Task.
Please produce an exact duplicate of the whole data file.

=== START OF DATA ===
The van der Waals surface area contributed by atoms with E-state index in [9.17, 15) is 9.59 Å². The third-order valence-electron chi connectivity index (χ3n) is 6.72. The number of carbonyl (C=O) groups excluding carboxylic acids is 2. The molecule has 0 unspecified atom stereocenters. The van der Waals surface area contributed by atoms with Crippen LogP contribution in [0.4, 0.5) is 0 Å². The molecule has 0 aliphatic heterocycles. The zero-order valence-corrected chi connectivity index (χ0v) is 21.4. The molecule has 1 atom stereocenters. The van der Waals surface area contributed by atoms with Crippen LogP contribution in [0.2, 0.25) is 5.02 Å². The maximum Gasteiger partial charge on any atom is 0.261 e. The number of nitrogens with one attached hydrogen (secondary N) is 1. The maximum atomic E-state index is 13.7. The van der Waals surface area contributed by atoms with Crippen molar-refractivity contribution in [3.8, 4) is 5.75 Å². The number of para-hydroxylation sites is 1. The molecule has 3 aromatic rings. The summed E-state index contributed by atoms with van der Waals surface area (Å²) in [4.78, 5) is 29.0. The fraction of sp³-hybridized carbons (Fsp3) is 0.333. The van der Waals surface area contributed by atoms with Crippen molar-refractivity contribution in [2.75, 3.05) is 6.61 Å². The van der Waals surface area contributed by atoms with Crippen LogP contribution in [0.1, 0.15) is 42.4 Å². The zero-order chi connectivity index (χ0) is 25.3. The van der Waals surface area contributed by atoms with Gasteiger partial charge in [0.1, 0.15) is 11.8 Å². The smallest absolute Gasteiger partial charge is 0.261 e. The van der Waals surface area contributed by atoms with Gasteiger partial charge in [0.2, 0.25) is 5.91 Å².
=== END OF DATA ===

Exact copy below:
The van der Waals surface area contributed by atoms with E-state index in [9.17, 15) is 9.59 Å². The third-order valence-electron chi connectivity index (χ3n) is 6.72. The number of carbonyl (C=O) groups excluding carboxylic acids is 2. The molecule has 0 unspecified atom stereocenters. The van der Waals surface area contributed by atoms with Crippen LogP contribution in [0.4, 0.5) is 0 Å². The molecule has 0 aliphatic heterocycles. The zero-order valence-corrected chi connectivity index (χ0v) is 21.4. The molecule has 1 atom stereocenters. The van der Waals surface area contributed by atoms with Crippen LogP contribution in [0.2, 0.25) is 5.02 Å². The maximum Gasteiger partial charge on any atom is 0.261 e. The number of nitrogens with one attached hydrogen (secondary N) is 1. The maximum atomic E-state index is 13.7. The van der Waals surface area contributed by atoms with Crippen molar-refractivity contribution in [3.8, 4) is 5.75 Å². The number of para-hydroxylation sites is 1. The molecule has 3 aromatic rings. The summed E-state index contributed by atoms with van der Waals surface area (Å²) in [4.78, 5) is 29.0. The fraction of sp³-hybridized carbons (Fsp3) is 0.333. The van der Waals surface area contributed by atoms with Crippen molar-refractivity contribution in [2.75, 3.05) is 6.61 Å². The van der Waals surface area contributed by atoms with Crippen LogP contribution in [0.1, 0.15) is 42.4 Å². The zero-order chi connectivity index (χ0) is 25.3. The van der Waals surface area contributed by atoms with Gasteiger partial charge in [0.1, 0.15) is 11.8 Å². The smallest absolute Gasteiger partial charge is 0.261 e. The van der Waals surface area contributed by atoms with Gasteiger partial charge in [0.2, 0.25) is 5.91 Å².